The Mahabharata of Krishna-Dwaipayana Vyasa, Volume 2 eBook

This eBook from the Gutenberg Project consists of approximately 2,393 pages of information about The Mahabharata of Krishna-Dwaipayana Vyasa, Volume 2.
seen that they that have their hearts under control, choose virtue; they that are neither good nor bad but occupy a middle station, choose profit, which is always the subject of dispute; while they that are fools choose the gratification of desire.  The fool that from temptation giveth up virtue and pursueth profit and desire by unrighteous means, is soon destroyed by his senses.  He that speaketh profit and desire, should yet practise virtue at the outset, for neither profit nor desire is (really) dissociated from virtue.  O king, it hath been said that virtue alone is the cause of the three, for he that seeketh the three, may, by the aid of virtue alone, grow like fire when brought into contact with a heap of dry grass.  O bull of Bharata’s race, thou seeketh, O sire, by unrighteous means this extensive empire, flourishing with prosperity and well-known to all the monarchs of the earth.  O king, he that behaveth falsely towards those that live and conduct themselves righteously, certainly cutteth down his own self, like a forest with an axe.  One must not seek to confound his understanding whose overthrow one doth not like, for, if one’s understanding is confounded, one can never devote his attention to what is beneficial.  One that hath his soul under control never, O Bharata, disregardeth anybody in the three worlds,—­no, not even the commonest creature, far less those bulls among men, the sons of Pandu.  He that surrendereth himself to the influence of anger loseth his sense of right and wrong.  Rank growth must always be cut off.  Behold, O Bharata, this is the proof.  At present, O sire, union with the sons of Pandu is better for thee than thy union with the wicked.  If thou makest peace with them, thou mayst obtain the fruition of all thy wishes.  O best of kings, while enjoying the kingdom that has been founded by the Pandavas, thou seekest protection from others, disregarding the Pandavas themselves.  Reposing the cares of thy state on Dussasana, Durvisaha, Karna, and Suvala’s son, thou desirest the continuance of thy prosperity, O Bharata.  These, however, are far inferior to the Pandavas in knowledge, in virtue, in capacity for acquiring wealth, and in prowess.  Indeed, O Bharata, (let alone the four I have mentioned) all these kings together, with thee at their head, are incapable of even looking at the face of Bhima, when angry, on the field of battle.  O sire, this force consisting of all the kings of the earth is, indeed, at thy elbow.  There are also Bhishma, and Drona, and this Karna, and Kripa, and Bhurisrava, and Somadatta, and Aswatthaman, and Jayadratha.  All these together are incapable of fighting against Dhananjaya.  Indeed, Arjuna is incapable of being vanquished in battle even by all the gods, Asuras, men, and Gandharvas.  Do not set thy heart for battle.  Seest thou the man in any of the royal races of the earth, who having encountered Arjuna in battle can return home safe and sound?  O bull of Bharata’s race, what advantage is there in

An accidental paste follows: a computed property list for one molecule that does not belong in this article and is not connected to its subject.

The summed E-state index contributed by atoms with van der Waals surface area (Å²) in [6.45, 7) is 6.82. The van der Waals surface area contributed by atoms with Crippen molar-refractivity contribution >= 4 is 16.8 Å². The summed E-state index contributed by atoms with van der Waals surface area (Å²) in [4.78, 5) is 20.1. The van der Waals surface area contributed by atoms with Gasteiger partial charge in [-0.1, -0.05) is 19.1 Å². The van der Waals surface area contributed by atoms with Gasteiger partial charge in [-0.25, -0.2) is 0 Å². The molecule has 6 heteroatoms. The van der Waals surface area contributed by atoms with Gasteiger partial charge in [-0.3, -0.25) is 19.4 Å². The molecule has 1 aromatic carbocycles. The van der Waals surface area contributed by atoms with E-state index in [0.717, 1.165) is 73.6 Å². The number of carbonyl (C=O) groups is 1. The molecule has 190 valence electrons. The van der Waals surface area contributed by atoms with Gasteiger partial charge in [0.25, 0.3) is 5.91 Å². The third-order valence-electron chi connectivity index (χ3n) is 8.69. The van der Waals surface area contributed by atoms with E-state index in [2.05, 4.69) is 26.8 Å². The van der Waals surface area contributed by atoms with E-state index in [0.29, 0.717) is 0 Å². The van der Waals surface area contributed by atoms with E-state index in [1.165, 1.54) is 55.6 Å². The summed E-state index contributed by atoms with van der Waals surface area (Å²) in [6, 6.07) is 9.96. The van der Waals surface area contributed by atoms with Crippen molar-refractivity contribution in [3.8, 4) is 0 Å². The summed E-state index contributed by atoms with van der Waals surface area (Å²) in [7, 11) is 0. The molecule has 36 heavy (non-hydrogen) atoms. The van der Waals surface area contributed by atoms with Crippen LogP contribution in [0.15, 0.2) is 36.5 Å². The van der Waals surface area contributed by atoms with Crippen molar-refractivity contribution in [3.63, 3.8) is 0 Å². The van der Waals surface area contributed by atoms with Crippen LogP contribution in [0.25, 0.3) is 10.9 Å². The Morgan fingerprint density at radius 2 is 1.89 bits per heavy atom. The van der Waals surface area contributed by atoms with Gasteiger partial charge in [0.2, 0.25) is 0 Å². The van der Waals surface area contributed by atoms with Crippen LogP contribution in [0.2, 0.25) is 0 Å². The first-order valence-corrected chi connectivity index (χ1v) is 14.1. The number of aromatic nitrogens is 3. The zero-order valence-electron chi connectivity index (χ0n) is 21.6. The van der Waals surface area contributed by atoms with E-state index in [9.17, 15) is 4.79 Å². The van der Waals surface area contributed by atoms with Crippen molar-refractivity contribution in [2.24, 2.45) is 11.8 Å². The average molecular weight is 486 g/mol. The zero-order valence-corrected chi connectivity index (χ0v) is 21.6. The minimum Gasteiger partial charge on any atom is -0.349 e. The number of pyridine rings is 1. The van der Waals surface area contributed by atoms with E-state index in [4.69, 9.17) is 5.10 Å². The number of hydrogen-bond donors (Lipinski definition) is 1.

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The Mahabharata of Krishna-Dwaipayana Vyasa, Volume 2 from Project Gutenberg. Public domain.
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